Mimicking the mistakes of Ritchie Highway

LETTERS

January 02, 2000

Several years ago, after witnessing the decline in the quality of life in Anne Arundel County as the result of mismanaged growth and poor zoning, I became an activist involved in managed growth issues.

I believe unless more of us become involved the consequences will be a further deterioration of our quality of life at the hands of unbridled growth.

The best example of unbridled growth without zoning in Maryland has to be Ritchie Highway from Glen Burnie to Annapolis.

From 1936 to 1966, there were churches beside used car lots, night clubs and bars beside private residents, signs and neon lights of all sizes and just about anything else that one could imagine.

Anne Arundel County has had great success in cleaning up this mess in the past 30 years. But the point is with proper zoning, good management and foresight in creating a master plan and implementing it through tough zoning ordinances, this never would have happened.

Similarly, the Freedom area of Carroll County is a good example of poor zoning, bad management and no foresight whatsoever.

Because the Carroll commissioners and budget director have seen nothing but dollar signs for next year's budget from new residential taxes and impact fees and greedy developers have seen nothing but dollar signs from more building, the Freedom area is left with traffic problems, potable water problems, sewer problems and crowded schools. And now the commissioners support the rezoning of 145 acres of the Rash brothers' property that can only lead to more infrastructure problems.

The county has created these problems and now it wants to spend $17 million on collector roads to try to keep the traffic off routes 26 and 32. Taxpayers in Taneytown, New Windsor and the rest of the county will be helping to pay for these roads but the developers will be the beneficiaries. They will build houses without having to build and pay for collector roads to support new development as previously required.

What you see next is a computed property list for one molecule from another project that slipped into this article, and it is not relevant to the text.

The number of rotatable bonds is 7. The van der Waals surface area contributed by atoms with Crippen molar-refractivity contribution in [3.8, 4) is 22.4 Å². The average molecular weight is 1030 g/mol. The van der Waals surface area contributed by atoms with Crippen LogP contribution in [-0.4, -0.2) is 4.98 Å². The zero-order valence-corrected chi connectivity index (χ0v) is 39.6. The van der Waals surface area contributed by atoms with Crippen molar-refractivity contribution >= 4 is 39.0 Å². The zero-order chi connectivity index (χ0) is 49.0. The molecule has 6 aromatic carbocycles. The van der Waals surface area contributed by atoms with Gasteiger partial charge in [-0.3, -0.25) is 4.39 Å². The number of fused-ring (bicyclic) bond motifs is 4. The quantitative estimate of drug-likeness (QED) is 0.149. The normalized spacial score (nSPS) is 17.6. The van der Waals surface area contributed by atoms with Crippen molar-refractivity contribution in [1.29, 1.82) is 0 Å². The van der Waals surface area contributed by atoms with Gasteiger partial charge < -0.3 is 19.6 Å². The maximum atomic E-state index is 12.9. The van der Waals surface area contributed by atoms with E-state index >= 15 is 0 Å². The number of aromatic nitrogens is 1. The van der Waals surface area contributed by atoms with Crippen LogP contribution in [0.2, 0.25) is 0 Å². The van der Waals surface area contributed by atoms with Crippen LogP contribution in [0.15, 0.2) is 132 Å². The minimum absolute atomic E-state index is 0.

In spite of these problems, the commissioners to date have not signed a new Master Plan, a new Freedom Plan or enacted a meaningful concurrency management ordinance. I guess the reason for this is they want Carroll County to look like Ritchie Highway, 1960.

Because the county government has failed to address these issues and no local government existed to represent the interests of citizens in the Freedom Planning Area, an activist group known as Solutions for a Better South Carroll went before the Planning Commission. It asked the commission to approve and appoint a Freedom Area Citizens Planning Council to work with the planning department to help manage growth in the Freedom area.

The commission approved the idea and the planning department set up a task force of homeowners, business people, builders, etc.

For a short period, all went fairly smooth. Then we started getting less cooperation from the planning department. After the last election, we decided to change our name to the Freedom Area Citizens Council (FACC) and wrote new bylaws.

Currently, we have 11 board members and more than 100 families as members. While our name has changed, our main objectives are still to keep the public informed through the Freedom Banner (our quarterly newspaper) and try to help manage growth.

We are taught from childhood the importance of private property but how do we find the balance between private interest and public good? The answer is in shared values. Only when we share responsibility for what our community becomes will common sense lead to sensible growth.

Nimrod Davis, Sykesville

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